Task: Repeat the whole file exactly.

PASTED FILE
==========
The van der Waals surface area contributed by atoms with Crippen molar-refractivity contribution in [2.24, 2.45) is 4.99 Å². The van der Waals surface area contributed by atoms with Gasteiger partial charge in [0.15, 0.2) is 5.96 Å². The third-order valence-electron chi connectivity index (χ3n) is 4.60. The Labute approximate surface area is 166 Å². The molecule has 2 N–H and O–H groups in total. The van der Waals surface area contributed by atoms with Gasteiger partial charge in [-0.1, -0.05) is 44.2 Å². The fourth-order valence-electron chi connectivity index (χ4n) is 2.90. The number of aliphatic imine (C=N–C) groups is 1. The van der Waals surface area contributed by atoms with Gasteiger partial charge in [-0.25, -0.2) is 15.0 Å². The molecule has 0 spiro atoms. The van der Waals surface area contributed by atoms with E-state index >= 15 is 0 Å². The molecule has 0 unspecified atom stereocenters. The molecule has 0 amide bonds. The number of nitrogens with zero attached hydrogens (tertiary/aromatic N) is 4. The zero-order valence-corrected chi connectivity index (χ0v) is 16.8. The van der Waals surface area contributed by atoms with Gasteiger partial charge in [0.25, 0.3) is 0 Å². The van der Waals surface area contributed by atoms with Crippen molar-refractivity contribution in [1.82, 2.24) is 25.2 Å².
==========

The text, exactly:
The van der Waals surface area contributed by atoms with Crippen molar-refractivity contribution in [2.24, 2.45) is 4.99 Å². The van der Waals surface area contributed by atoms with Gasteiger partial charge in [0.15, 0.2) is 5.96 Å². The third-order valence-electron chi connectivity index (χ3n) is 4.60. The Labute approximate surface area is 166 Å². The molecule has 2 N–H and O–H groups in total. The van der Waals surface area contributed by atoms with Gasteiger partial charge in [-0.1, -0.05) is 44.2 Å². The fourth-order valence-electron chi connectivity index (χ4n) is 2.90. The number of aliphatic imine (C=N–C) groups is 1. The van der Waals surface area contributed by atoms with Gasteiger partial charge in [-0.25, -0.2) is 15.0 Å². The molecule has 0 spiro atoms. The van der Waals surface area contributed by atoms with E-state index >= 15 is 0 Å². The molecule has 0 unspecified atom stereocenters. The molecule has 0 amide bonds. The number of nitrogens with zero attached hydrogens (tertiary/aromatic N) is 4. The zero-order valence-corrected chi connectivity index (χ0v) is 16.8. The van der Waals surface area contributed by atoms with Gasteiger partial charge in [0.25, 0.3) is 0 Å². The van der Waals surface area contributed by atoms with Crippen molar-refractivity contribution in [1.82, 2.24) is 25.2 Å².